'Anna Nicole' Brings Sex And Drugs To The Opera
Sex, drugs, plastic surgery and celebrity are the backbone of the infamous British tabloid media. But they're probably not what you'd expect to see at the prestigious Royal Opera House in London's Covent Garden.
This bastion of high culture has played host to many an operatic giant — Mozart, Monteverdi, Puccini, Joan Sutherland and Maria Callas, to name a few.
So it may have come as a shock to opera traditionalists when they heard about the latest addition: playboy model and reality TV star Anna Nicole Smith. Her turbulent life and tragic demise have been transformed into a new opera, Anna Nicole, which opened last month.
On its website, Covent Garden states that the opera is "provocative in its themes, exciting in its bravura style, and thrilling with its sheer contemporary nerve".
"I think they were slightly in shock at first," said librettist Richard Thomas, "but they came round to the idea very quickly."
Thomas is better known for Jerry Springer: The Opera, which was — confusingly — a musical.
"I love subjects which are easily dismissed. ... Most people would dismiss the story of Anna Nicole as, you know, 'This is fodder,' but I quite like these because along the way you find some lovely comedic gems and hopefully you stumble across some fantastic universal themes and truths," he said.
Smith was a Playboy model, actress, reality TV star, celebrity — and global brand. Her adult life was a public spectacle, played out in the media spotlight and spurred on by an international following with an insatiable appetite for celebrity.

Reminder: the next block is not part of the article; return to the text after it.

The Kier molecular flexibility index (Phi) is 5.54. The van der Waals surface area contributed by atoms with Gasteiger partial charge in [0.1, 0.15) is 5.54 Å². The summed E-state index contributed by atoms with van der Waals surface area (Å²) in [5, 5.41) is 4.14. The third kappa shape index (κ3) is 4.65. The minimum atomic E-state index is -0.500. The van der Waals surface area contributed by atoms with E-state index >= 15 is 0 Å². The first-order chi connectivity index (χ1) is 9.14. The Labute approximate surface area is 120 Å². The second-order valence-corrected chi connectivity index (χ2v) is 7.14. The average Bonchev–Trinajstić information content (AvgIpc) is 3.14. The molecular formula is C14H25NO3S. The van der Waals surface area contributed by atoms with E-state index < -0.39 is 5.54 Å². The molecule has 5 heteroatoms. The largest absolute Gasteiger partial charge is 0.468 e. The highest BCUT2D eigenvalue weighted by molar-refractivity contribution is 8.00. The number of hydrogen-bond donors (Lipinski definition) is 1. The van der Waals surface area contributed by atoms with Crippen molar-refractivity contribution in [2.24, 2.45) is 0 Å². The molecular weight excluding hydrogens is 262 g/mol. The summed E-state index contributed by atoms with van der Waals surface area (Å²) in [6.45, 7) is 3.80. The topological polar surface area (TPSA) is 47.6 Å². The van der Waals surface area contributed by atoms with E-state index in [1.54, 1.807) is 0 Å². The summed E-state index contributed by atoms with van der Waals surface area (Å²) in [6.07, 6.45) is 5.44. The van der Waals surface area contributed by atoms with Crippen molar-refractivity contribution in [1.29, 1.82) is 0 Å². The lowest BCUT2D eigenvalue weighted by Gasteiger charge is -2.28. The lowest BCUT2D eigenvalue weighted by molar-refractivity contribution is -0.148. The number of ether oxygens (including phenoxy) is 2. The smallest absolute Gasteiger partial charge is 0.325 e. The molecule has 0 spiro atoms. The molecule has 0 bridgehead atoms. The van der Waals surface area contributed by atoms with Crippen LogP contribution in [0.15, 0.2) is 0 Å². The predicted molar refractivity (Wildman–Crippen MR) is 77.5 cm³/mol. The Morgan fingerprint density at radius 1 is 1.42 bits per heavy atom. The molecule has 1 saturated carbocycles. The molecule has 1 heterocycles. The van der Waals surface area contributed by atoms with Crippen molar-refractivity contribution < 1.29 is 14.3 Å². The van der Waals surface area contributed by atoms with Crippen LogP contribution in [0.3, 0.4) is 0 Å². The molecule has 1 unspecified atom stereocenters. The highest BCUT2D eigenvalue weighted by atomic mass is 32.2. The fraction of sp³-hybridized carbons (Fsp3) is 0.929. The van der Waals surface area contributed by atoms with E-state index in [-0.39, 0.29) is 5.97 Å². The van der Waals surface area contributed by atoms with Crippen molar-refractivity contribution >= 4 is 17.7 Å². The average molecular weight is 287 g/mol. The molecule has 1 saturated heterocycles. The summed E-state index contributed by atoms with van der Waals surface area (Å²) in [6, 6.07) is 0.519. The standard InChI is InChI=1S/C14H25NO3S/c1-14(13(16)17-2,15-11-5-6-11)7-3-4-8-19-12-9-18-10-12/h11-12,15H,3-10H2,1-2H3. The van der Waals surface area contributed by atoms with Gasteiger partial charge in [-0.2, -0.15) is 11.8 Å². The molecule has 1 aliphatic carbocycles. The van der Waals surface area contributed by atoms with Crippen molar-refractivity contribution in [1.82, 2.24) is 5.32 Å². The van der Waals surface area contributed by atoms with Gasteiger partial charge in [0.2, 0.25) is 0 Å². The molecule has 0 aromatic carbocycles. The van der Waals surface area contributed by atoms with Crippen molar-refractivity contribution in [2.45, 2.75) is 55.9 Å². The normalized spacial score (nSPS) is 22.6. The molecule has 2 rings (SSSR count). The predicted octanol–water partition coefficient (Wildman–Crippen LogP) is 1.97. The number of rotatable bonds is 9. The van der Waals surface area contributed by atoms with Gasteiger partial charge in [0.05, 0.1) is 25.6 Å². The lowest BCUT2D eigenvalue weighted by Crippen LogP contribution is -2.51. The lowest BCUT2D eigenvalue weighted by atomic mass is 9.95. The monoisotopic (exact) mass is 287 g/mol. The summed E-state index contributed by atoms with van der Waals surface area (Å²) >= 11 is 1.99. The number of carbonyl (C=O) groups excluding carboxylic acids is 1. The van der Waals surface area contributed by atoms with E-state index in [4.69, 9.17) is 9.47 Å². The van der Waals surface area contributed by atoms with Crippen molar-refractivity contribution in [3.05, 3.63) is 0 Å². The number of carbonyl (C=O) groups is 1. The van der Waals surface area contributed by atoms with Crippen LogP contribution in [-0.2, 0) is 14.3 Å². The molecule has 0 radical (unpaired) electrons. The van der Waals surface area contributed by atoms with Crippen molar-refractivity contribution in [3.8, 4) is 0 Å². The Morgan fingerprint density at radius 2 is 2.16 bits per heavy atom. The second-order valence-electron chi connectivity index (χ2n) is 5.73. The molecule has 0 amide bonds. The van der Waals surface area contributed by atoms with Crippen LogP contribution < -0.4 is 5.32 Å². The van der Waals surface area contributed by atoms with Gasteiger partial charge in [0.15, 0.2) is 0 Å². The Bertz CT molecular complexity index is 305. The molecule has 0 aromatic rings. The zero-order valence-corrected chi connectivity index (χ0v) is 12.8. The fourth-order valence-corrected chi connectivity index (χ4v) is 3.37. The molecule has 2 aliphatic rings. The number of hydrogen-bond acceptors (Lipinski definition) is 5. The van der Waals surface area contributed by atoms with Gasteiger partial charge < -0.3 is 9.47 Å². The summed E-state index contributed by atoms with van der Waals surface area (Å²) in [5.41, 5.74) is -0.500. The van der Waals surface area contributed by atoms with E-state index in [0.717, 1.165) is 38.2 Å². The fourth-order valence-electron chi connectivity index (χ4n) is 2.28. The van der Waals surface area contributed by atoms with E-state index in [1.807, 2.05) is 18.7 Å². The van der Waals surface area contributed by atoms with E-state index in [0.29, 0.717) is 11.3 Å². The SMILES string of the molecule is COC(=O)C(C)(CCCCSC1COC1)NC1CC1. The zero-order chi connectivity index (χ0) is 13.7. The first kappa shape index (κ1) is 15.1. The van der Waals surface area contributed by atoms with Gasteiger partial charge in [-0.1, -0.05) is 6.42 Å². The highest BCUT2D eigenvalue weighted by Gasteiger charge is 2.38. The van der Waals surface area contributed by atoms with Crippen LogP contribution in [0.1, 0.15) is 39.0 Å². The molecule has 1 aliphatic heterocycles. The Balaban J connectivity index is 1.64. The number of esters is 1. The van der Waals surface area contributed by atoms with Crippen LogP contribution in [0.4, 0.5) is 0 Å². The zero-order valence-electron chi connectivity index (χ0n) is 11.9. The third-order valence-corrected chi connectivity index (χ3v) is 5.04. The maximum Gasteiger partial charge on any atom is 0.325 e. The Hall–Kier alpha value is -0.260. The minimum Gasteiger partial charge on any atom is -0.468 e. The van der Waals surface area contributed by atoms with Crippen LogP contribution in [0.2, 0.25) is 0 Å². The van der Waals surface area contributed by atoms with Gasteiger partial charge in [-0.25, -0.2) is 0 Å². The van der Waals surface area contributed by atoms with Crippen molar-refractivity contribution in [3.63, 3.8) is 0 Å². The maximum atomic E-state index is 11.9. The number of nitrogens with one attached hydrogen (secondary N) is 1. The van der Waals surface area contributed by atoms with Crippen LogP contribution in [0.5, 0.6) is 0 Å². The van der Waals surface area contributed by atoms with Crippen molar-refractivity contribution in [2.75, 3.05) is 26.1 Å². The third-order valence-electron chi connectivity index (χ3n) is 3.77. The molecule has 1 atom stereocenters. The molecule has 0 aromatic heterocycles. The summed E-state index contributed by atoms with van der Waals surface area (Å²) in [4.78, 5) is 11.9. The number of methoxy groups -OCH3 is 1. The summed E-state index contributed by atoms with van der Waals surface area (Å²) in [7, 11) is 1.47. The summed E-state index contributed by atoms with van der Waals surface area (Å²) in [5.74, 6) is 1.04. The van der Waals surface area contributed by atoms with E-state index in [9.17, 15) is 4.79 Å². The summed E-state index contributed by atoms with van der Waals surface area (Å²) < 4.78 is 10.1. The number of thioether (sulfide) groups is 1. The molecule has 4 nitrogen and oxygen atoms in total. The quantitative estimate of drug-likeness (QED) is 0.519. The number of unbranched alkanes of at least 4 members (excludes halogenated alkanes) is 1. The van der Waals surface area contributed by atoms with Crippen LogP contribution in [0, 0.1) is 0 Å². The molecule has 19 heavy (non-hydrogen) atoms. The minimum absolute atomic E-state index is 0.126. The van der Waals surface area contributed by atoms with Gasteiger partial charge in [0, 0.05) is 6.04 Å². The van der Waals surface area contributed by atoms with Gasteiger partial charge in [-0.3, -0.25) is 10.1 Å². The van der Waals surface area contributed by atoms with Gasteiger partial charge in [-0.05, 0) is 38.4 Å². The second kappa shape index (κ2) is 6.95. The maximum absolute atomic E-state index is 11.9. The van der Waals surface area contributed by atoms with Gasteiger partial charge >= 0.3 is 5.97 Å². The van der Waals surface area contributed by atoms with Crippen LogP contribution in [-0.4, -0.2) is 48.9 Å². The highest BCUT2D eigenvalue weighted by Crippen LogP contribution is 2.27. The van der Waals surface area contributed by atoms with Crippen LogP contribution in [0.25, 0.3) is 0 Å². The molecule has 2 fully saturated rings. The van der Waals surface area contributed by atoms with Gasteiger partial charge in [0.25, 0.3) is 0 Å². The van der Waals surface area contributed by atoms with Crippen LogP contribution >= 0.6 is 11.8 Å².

She was, perhaps, best known for marrying octogenarian billionaire J. Howard Marshall II, who was 63 years her senior. After his death, she fought a long, costly and inconclusive legal battle over her right to his estate. She went on to star in her own reality TV show, and eventually died from an overdose of drugs in 2007 at age 39.
Thomas said there's something universal about her story.
"She gets a bit lucky and then makes some bad choices ... and that's it. I think it's a universal tale — made some bad choices, made some worse choices, then ran out of choices — that's a tale most people can empathize with," he said.
Their aim, agreed British composer Mark-Anthony Turnage, is to win sympathy. For them, Smith was as much a victim of the industry she worked in as a manipulator of it.
"The opera's in memory of her, and we want to love her and be sad when she dies. ... It's not trashing her at all," Turnage said.
The opera is in memory of her, and we want to love her and be sad when she dies. ... It's not trashing her at all.
"I hope people will be sympathetic — we've failed in a way if you're not. If you come out of there thinking, 'Oh, she's just a cartoon character, she's a bit of an idiot,' then we've totally failed."
"There are many versions of Anna Nicole — what's interesting about the character ... is it's very hard to pin it down. There are elements to her which are intensely dislikable and manipulative. ... But at heart there's something fabulous and eccentric about her, and once we'd decided that ... you've got a take on her, which is likable and sympathetic."
They did admit, though, that there is something inherently comical about a buxom 26-year-old with an 89-year-old husband.